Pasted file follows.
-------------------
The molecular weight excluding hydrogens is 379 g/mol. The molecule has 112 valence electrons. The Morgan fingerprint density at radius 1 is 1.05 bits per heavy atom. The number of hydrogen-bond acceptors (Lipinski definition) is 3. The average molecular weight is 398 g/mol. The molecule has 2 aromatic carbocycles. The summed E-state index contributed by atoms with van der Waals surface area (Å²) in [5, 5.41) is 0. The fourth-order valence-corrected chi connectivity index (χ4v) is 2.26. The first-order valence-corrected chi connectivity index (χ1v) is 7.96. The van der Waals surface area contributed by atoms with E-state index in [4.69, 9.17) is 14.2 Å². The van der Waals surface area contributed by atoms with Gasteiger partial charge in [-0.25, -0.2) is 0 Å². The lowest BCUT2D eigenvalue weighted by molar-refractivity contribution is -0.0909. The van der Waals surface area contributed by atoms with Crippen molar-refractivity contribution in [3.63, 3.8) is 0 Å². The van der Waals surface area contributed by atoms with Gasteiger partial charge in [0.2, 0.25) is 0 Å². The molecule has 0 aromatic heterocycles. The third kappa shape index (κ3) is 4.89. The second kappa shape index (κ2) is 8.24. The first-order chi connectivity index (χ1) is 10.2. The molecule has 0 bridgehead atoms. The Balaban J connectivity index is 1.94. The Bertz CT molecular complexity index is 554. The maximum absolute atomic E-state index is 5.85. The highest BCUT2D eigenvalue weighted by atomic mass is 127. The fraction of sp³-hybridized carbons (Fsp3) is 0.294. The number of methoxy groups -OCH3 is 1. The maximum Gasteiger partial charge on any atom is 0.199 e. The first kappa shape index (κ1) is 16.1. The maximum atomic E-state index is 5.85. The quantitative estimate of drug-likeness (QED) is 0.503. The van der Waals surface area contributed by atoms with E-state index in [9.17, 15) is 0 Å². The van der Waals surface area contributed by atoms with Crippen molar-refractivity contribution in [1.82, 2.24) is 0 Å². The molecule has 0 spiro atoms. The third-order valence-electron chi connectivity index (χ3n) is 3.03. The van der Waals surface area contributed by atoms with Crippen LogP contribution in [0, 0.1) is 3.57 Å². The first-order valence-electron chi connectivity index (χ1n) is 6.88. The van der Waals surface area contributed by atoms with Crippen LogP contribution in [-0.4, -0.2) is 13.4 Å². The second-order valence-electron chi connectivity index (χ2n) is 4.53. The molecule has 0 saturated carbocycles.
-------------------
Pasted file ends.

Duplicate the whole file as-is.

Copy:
The molecular weight excluding hydrogens is 379 g/mol. The molecule has 112 valence electrons. The Morgan fingerprint density at radius 1 is 1.05 bits per heavy atom. The number of hydrogen-bond acceptors (Lipinski definition) is 3. The average molecular weight is 398 g/mol. The molecule has 2 aromatic carbocycles. The summed E-state index contributed by atoms with van der Waals surface area (Å²) in [5, 5.41) is 0. The fourth-order valence-corrected chi connectivity index (χ4v) is 2.26. The first-order valence-corrected chi connectivity index (χ1v) is 7.96. The van der Waals surface area contributed by atoms with E-state index in [4.69, 9.17) is 14.2 Å². The van der Waals surface area contributed by atoms with Gasteiger partial charge in [-0.25, -0.2) is 0 Å². The lowest BCUT2D eigenvalue weighted by molar-refractivity contribution is -0.0909. The van der Waals surface area contributed by atoms with Crippen molar-refractivity contribution in [3.63, 3.8) is 0 Å². The van der Waals surface area contributed by atoms with Gasteiger partial charge in [0.2, 0.25) is 0 Å². The molecule has 0 aromatic heterocycles. The third kappa shape index (κ3) is 4.89. The second kappa shape index (κ2) is 8.24. The first-order chi connectivity index (χ1) is 10.2. The molecule has 0 bridgehead atoms. The Balaban J connectivity index is 1.94. The Bertz CT molecular complexity index is 554. The maximum absolute atomic E-state index is 5.85. The highest BCUT2D eigenvalue weighted by atomic mass is 127. The fraction of sp³-hybridized carbons (Fsp3) is 0.294. The number of methoxy groups -OCH3 is 1. The maximum Gasteiger partial charge on any atom is 0.199 e. The first kappa shape index (κ1) is 16.1. The maximum atomic E-state index is 5.85. The quantitative estimate of drug-likeness (QED) is 0.503. The van der Waals surface area contributed by atoms with E-state index in [9.17, 15) is 0 Å². The van der Waals surface area contributed by atoms with Crippen molar-refractivity contribution in [1.82, 2.24) is 0 Å². The molecule has 0 spiro atoms. The third-order valence-electron chi connectivity index (χ3n) is 3.03. The van der Waals surface area contributed by atoms with Crippen LogP contribution in [0, 0.1) is 3.57 Å². The first-order valence-electron chi connectivity index (χ1n) is 6.88. The van der Waals surface area contributed by atoms with Crippen LogP contribution in [-0.4, -0.2) is 13.4 Å². The second-order valence-electron chi connectivity index (χ2n) is 4.53. The molecule has 0 saturated carbocycles.